Stephen Harding

Stephen Harding (French: Étienne Harding) (c. 1060 – 28 March 1134) was an English-born monk and abbot, who was one of the founders of the Cistercian Order. He is honored as a saint in the Roman Catholic Church.

Saint
Stephen Harding
OCist
Sv. Stevan Harding, Stevanovska cirkev.JPG
Saint Stephen Harding fresco in Apátistvánfalva, Hungary
Monk, priest, abbot and co-founder of the Cistercian Order
Bornca. 1050
Sherborne, Dorset
Kingdom of England
Died28 March 1134(1134-03-28) (aged 83–84)
Cîteaux Abbey, Duchy of Burgundy
Venerated inRoman Catholic Church
(Cistercian Order)
Feast26 January (Solemnity of the Founders of Citeaux)
AttributesDressed in the Cistercian cowl, with miniature church model, holding abbot's crozier, holding the Carta Caritatis ("Charter of Charity"), a founding document for the Cistercian Order

LifeEdit

There is little archival evidence, yet all sources agree that Stephen was English and spent some time at the monastery of Sherborne as a young man. The main source about his youth, William of Malmesbury, states that Stephen then went to France and became friends with another Englishman, named Peter, The two made a pilgrimage to Rome, took new religious names and then went to Molesme Abbey upon returning to Burgundy, around 1085.[1] On their return from Rome, they also experienced the monastic traditions of the Camaldolese and Vallombrosians.[2]

In 1098, Stephen went to the new monastery (soon to be known as Cîteaux) together with Robert and Alberic, was elected abbot in 1108, and died in 1134.[1]

 
Bernard and Stephen

Stephen was the third abbot of Cîteaux. Under his administration, very few novices were joining the community and the monks were suffering from hunger and sickness. In 1112, Bernard of Clairvaux entered the community, bringing with him thirty companions.

Between 1112 and 1119, a dozen new Cistercian houses were founded to accommodate those joining the young order. Harding's organizational skills were exceptional; he instituted the system of general chapters and regular visitations. In 1119, he received official approbation for the Carta Caritatis (Charter of Charity), an important document for the Cistercian Order, establishing its unifying principles.[1] Many of his policies and decisions were influenced from his time with the Vallombrosians.[3][4]

Stephen Harding served as abbot of Cîteaux for twenty-five years. While no single person is considered the founder of the Cistercian Order, the shape of Cistercian thought and its rapid growth in the 12th century were certainly due in some part to Harding's leadership.[5] He was the abbot who accepted Bernard of Clairvaux. Insisting on simplicity in all aspects of monastic life, Stephen encouraged the severity of Cistercian architecture and the simple beauty of the Order's liturgy and music.[6] He was an accomplished scribe; his highest achievement[citation needed] is considered to be the Harding Bible.[7] In 1133, he resigned as abbot because of bad eyesight.[8] He died on 28 March 1134.[8]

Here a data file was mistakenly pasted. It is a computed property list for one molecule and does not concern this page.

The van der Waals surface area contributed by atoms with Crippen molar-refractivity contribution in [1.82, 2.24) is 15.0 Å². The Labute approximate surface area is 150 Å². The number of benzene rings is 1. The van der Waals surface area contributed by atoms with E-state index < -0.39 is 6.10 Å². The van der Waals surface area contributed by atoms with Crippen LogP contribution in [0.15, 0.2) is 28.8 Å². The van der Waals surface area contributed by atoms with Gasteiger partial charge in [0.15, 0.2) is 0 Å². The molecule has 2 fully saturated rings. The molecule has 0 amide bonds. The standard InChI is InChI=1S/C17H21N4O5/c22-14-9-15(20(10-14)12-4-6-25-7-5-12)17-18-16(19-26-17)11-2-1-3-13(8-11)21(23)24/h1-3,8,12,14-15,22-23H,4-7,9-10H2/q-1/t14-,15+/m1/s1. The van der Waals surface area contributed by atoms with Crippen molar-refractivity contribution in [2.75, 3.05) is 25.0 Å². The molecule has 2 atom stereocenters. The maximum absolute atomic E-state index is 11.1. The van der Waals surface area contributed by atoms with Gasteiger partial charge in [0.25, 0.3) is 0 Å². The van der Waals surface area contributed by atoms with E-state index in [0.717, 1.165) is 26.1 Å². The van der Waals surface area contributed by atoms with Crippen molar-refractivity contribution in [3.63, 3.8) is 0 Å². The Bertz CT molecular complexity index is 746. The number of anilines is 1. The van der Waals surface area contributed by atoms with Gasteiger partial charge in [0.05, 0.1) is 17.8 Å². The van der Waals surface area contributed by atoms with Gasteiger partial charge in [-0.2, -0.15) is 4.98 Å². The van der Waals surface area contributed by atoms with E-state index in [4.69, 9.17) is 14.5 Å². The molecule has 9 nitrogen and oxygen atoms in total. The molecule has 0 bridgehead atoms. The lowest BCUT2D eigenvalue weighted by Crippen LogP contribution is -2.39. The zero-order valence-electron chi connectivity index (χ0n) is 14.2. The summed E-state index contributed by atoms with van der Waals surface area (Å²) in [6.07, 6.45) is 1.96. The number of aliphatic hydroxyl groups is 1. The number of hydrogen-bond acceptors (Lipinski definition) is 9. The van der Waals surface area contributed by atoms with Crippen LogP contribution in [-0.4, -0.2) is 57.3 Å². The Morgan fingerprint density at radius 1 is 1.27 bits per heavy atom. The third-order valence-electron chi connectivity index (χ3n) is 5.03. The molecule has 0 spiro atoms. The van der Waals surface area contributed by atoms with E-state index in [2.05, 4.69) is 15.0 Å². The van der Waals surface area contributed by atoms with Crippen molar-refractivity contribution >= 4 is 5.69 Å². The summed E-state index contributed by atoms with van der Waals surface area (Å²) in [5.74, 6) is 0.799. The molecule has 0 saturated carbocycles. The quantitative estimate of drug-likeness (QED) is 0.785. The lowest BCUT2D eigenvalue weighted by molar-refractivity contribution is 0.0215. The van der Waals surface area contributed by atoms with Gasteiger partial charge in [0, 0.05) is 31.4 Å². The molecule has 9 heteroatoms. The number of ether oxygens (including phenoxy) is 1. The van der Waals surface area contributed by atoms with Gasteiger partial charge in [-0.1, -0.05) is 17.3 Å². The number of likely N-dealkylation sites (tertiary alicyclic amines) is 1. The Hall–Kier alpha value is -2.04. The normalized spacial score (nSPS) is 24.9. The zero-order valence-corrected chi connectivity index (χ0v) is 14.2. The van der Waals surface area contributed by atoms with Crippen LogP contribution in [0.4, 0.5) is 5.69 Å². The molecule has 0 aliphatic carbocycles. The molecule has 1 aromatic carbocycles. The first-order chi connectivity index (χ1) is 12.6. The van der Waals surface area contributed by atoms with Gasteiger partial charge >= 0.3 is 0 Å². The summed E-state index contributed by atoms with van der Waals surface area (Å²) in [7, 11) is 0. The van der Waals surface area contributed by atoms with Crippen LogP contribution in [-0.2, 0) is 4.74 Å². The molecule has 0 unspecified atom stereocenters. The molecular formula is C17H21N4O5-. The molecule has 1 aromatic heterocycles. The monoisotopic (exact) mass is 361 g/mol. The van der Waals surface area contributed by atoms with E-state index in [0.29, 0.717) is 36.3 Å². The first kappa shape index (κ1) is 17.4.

Veneration for Stephen began in the modern era. His feast was celebrated on 28 March until 1683 and then moved to 17 April, where it remained until the liturgical reforms following Vatican II. In a joint commemoration with Robert of Molesme and Alberic, the first two abbots of Cîteaux, the Roman Catholic Church today celebrates Stephen Harding's feast day on 26 January.[9]

ReferencesEdit

  1. ^ a b c The Cambridge companion to the Cistercian order. Mette Birkedal Bruun. Cambridge. 2013. ISBN 978-1-107-00131-2. OCLC 795645066.{{cite book}}: CS1 maint: others (link)
  2. ^ "Stephen Harding, St. | Encyclopedia.com". www.encyclopedia.com. Retrieved 21 November 2021.
  3. ^ Duvernay, Roger (1952). "Cîteaux, Vallumbreuse et Étienne Harding". Analecta Cisterciensia (in French). Rome: Tipografia Poliglotta Vaticana. 8: 379–495. Retrieved 21 November 2021 – via HathiTrust.
  4. ^ Lekai, Louis J. (1969). "Motives and Ideals of the Eleventh-Century Monastic Renewal". Cistercian Studies Quarterly. 4: 3–20. Retrieved 21 November 2021 – via German National Library.
  5. ^ Feiss, Hugh (2009). "Book review of Stercal (2008)". American Benedictine Review. 60.2: 216–218.
  6. ^ "Saint Stephen Harding | St Thomas & St Stephen". www.ss-thomas-stephen.org.uk. Retrieved 30 May 2017.
  7. ^ "Manuscript Miniatures: Bible of Stephen Harding". manuscriptminiatures.com. Retrieved 21 November 2021.
  8. ^ a b Huddleston, Gilbert. "St. Stephen Harding." The Catholic Encyclopedia Vol. 14. New York: Robert Appleton Company, 1912.  This article incorporates text from this source, which is in the public domain.
  9. ^ "Order of Cistercians of the Strict Observance: OCSO". www.ocso.org. Retrieved 30 May 2017.

  This article incorporates text from a publication now in the public domainHerbermann, Charles, ed. (1913). "St. Stephen Harding". Catholic Encyclopedia. New York: Robert Appleton Company.

BibliographyEdit

  • Claudio Stercal, Stephen Harding: A Biographical Sketch and Texts (Trappist, Kentucky: Cistercian Publications, 2008) (Cistercian Studies Series, 226).